Do your products sell themselves?
Having a great product is essential, but that alone isn’t enough to make your startup successful. Aside from your fantastic product, you’ll also need a stellar marketing strategy to grow your startup. But for many entrepreneurs, it's simply not realistic to spend a lot of money to acquire new business.
Instead, consider a few of these cost-effective marketing strategies that can help generate early successes.
Affiliate marketing is the most cost-effective marketing strategy that works. I believe all businesses -- regardless of size -- should adopt referral, or affiliate, marketing. I've used it with a good deal of success and put it to work in all my online businesses.
Here's how it works: Encourage people to recommend your products to others, and pay a commission only when someone purchases your products through those referrals.
Start by setting up an affiliate program though networks such as ShareASale or ImpactRadius. You then can promote your affiliate program by featuring it prominently on your website and inviting customers to join the program. Additionally, you can choose the right reward structure -- one that’s compelling enough for your network's members to engage.
Email outreach also can serve as an efficient tool when communicating with influencers:
Create a list of influencers and experts in your industry,
Send an outreach email requesting they try your product for free, and
Explain the monetary rewards they could earn by referring a user.
According to the Content Marketing Institute, nearly 90 percent of brands use content marketing to grow their businesses. It's the perfect marketing strategy for startups and small businesses because it works within the confines of limited resources.
Even though content marketing is extremely popular, not everyone finds success with this tactic. Lack of a documented content strategy is one of the primary causes. Without this crucial piece, your efforts will be less effective. As a result, you could face significant challenges when you attempt to implement content-marketing tactics.
Streamline your content-marketing process by creating an editorial calendar. Identify any bottlenecks and evaluate your content planning. Measure your strategy's progress, tracking how well your content is performing to attract the audience.
More than 540,000 new businesses launch each month. That means you'll encounter some serious competition to grab your target market's attention. If you want to generate favorable and frequent public-relations mentions, build quality relationships with the journalists and bloggers in your industry.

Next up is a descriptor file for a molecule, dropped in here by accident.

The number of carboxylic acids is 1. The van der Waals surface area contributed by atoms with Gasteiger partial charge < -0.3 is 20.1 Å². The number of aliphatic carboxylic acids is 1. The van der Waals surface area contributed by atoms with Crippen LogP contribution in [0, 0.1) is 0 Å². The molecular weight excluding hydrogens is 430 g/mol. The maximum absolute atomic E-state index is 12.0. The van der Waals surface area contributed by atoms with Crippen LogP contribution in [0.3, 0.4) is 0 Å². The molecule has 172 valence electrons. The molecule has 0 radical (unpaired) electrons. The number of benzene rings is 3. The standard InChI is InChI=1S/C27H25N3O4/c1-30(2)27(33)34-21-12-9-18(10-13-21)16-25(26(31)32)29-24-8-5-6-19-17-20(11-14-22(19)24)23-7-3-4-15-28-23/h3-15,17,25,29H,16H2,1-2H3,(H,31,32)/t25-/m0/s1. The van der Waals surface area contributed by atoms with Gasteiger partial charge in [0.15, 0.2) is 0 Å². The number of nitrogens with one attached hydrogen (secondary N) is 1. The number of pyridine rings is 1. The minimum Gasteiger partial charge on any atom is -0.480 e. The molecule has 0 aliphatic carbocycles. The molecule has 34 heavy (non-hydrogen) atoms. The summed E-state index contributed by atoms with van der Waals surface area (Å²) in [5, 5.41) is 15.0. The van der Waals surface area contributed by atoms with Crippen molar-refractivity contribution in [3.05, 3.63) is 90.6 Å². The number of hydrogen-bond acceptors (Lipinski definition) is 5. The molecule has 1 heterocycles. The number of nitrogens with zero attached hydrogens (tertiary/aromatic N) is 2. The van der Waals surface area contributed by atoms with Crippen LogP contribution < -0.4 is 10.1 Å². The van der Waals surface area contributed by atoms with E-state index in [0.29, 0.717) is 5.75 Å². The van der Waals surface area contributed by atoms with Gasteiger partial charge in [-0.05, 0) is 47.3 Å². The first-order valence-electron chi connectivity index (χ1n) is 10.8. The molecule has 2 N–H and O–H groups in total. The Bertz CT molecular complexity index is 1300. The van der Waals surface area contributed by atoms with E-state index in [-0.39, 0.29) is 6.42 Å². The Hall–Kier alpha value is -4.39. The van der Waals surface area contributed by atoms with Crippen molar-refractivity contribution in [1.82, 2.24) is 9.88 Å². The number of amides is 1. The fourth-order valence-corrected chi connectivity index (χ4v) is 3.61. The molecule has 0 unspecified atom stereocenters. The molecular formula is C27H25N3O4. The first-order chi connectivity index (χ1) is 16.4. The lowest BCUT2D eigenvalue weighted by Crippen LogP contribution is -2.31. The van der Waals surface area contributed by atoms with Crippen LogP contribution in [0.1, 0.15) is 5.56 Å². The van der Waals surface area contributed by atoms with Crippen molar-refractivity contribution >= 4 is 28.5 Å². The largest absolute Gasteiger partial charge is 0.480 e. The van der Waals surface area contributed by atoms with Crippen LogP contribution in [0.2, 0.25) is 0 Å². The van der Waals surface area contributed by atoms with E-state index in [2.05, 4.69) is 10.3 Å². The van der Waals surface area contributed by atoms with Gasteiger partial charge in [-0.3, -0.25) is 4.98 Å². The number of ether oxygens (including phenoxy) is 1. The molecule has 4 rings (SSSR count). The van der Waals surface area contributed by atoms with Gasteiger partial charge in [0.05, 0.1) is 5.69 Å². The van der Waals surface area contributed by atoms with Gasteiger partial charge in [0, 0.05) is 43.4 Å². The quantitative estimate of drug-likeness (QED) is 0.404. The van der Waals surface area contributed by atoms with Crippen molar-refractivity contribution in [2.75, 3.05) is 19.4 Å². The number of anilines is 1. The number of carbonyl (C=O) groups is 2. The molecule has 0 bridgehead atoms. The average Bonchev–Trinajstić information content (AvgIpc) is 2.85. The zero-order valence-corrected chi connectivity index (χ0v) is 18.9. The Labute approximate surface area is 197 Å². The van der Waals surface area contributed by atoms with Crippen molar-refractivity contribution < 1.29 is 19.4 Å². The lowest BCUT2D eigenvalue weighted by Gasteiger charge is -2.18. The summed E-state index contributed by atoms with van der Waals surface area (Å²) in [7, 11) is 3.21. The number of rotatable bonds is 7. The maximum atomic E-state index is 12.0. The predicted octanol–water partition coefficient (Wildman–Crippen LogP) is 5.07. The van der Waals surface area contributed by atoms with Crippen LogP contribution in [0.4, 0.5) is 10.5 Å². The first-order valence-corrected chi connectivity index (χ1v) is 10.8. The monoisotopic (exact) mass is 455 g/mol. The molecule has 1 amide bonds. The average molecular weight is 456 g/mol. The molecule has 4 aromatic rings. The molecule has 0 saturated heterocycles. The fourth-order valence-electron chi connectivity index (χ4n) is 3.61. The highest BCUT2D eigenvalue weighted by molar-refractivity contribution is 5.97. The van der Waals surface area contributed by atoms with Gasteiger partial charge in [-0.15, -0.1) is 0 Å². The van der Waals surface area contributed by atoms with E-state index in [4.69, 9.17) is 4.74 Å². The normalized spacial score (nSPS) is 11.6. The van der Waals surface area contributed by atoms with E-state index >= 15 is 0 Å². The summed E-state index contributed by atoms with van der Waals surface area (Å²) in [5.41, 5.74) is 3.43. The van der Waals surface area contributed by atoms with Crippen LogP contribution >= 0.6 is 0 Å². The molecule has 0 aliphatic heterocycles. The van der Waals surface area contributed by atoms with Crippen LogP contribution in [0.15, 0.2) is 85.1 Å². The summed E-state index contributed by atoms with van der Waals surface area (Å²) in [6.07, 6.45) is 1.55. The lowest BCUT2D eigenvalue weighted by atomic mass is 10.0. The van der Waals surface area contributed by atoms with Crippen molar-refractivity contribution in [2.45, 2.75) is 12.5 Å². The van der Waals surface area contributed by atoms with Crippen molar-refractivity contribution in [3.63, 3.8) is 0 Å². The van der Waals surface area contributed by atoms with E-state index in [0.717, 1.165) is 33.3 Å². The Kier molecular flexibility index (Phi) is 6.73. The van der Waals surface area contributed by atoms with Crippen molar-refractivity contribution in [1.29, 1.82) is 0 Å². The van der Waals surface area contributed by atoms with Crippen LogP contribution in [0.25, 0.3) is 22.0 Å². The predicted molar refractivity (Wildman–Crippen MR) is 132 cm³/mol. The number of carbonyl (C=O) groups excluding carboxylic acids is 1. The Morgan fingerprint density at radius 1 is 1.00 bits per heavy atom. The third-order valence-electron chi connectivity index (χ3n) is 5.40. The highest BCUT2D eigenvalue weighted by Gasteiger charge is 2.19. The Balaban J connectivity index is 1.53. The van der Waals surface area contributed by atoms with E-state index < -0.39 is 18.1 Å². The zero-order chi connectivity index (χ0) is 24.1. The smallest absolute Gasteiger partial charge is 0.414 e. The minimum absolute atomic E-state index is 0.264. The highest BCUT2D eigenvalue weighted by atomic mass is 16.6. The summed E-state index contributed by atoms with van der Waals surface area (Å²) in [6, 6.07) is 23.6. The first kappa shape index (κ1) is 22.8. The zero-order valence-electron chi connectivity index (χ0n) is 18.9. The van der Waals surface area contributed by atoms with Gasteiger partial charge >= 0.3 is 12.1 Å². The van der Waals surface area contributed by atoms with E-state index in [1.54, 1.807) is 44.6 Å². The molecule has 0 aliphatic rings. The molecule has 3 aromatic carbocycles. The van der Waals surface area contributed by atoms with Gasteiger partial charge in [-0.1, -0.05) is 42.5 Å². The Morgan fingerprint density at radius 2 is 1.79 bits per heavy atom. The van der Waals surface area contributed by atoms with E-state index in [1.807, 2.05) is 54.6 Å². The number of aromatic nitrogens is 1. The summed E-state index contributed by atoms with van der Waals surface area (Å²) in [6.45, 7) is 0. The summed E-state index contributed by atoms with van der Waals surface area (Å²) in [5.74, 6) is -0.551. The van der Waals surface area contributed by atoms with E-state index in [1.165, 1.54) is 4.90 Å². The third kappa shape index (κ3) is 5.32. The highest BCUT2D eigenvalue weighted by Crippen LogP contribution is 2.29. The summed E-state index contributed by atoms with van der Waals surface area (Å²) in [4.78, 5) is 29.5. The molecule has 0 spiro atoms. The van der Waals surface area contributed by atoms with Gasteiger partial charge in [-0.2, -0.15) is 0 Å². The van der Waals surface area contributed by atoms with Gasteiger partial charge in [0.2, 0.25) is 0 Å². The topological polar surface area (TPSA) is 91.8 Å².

Be prepared that you might not always get a response when you make your pitch. You can increase the likelihood of getting coverage if you differentiate your pitch so the tone or angle of each is exclusive to the journalist and her or his publication. Do some research to discover which writers or videographers cover which aspects of your industry. Then, tailor your press release, teaser, or pitch-by-phone to fit those respective beats. Free tools such as Help a Reporter Out can assist in your quest to gain access to email addresses that belong to journalists looking for interviews in your space.
Piggyback a popular platform.
When you’re launching a bootstrapped startup, the real challenge is coming up with a marketing strategy that requires little to no funding. Piggybacking another well-grown platform is a great strategy to get your product in front of potential customers. Airbnb’s integration with Craigslist is a perfect example of ad hoc integration for user acquisition.
Craigslist doesn’t allow integration with any third-party services that cross-post listings to the site. To build a backlink and attract users, the team at Airbnb reverse-engineered how Craigslist's forms worked -- then made Airbnb's own site compatible with that workflow. Just a few clicks allow users to easily cross-post a listing to Craigslist while also placing a backlink that points to their own site.
The general rule of thumb: Find the right platform you can leverage to grow your startup and create a strategy that works to acquire customers.
Related: 5 Ways to Think Like a Growth Hacker